An empirical exploration of the use of narrative, symbol, and ritual in creating Christian marital memorials
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SubjectMarriage -- Biblical teaching.
Marriage -- Religious aspects -- Christianity.
Marriage customs and rites.
Communication in marriage.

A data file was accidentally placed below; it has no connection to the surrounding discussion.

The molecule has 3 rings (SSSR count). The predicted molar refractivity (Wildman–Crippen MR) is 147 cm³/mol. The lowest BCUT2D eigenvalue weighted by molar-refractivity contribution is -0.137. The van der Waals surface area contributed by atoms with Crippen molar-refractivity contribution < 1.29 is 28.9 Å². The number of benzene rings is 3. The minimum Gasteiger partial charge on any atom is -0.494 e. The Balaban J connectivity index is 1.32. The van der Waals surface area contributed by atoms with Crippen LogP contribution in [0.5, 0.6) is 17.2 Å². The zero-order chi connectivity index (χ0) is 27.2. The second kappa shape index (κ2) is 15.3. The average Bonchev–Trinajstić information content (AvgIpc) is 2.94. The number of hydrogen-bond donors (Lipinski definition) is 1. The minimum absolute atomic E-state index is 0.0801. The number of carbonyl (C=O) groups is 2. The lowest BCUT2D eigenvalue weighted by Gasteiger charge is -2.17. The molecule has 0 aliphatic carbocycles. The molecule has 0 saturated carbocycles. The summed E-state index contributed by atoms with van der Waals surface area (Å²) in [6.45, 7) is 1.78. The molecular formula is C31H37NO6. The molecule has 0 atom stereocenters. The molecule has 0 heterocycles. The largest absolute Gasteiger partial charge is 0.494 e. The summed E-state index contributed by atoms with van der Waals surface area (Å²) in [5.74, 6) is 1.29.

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Among other images, Scripture uses marriage as a picture of God's relationship to his people. Scripture also prescribes numerous ways for that people to build their relationship with him. In order to give Christian marriages as many tools as possible for bolstering of the relationship, this dissertation examines narrative, symbol, ritual, and memorials as a selection of Scripture's methods for "heart writing" or relationship building. These methods correspond to various uses of the Hebrew root zakhar, for "remember." Following the examination of Scripture's methods of "heart writing" through the use of narrative, symbol, and ritual, contemporary understandings of the physiological and neurological underpinnings for the deep internalization of relationship. The ideas presented in the first two chapters were explored in an empirical study which found that couples who utilize more narrative, symbols, rituals, and memorials in their marriages tend to also see their marriages as more sacred and experience the manifestation of God within the marriage. Groups were also compared on levels of physiological responsiveness (skin conductance, skin temperature, and interbeat interval) as a measure of emotional engagement during an interview that lead couples in discussion of narratives, symbols, and rituals in their marriages. Husbands in marriages that utilized few narratives, symbols, and rituals were the least emotionally responsive during the interview while wives in the same type of marriage were the most emotionally responsive. This dissertation concludes by translating some of the principles discovered into various methods of writing the marital relationship on the hearts of the individuals to build Christian marriages.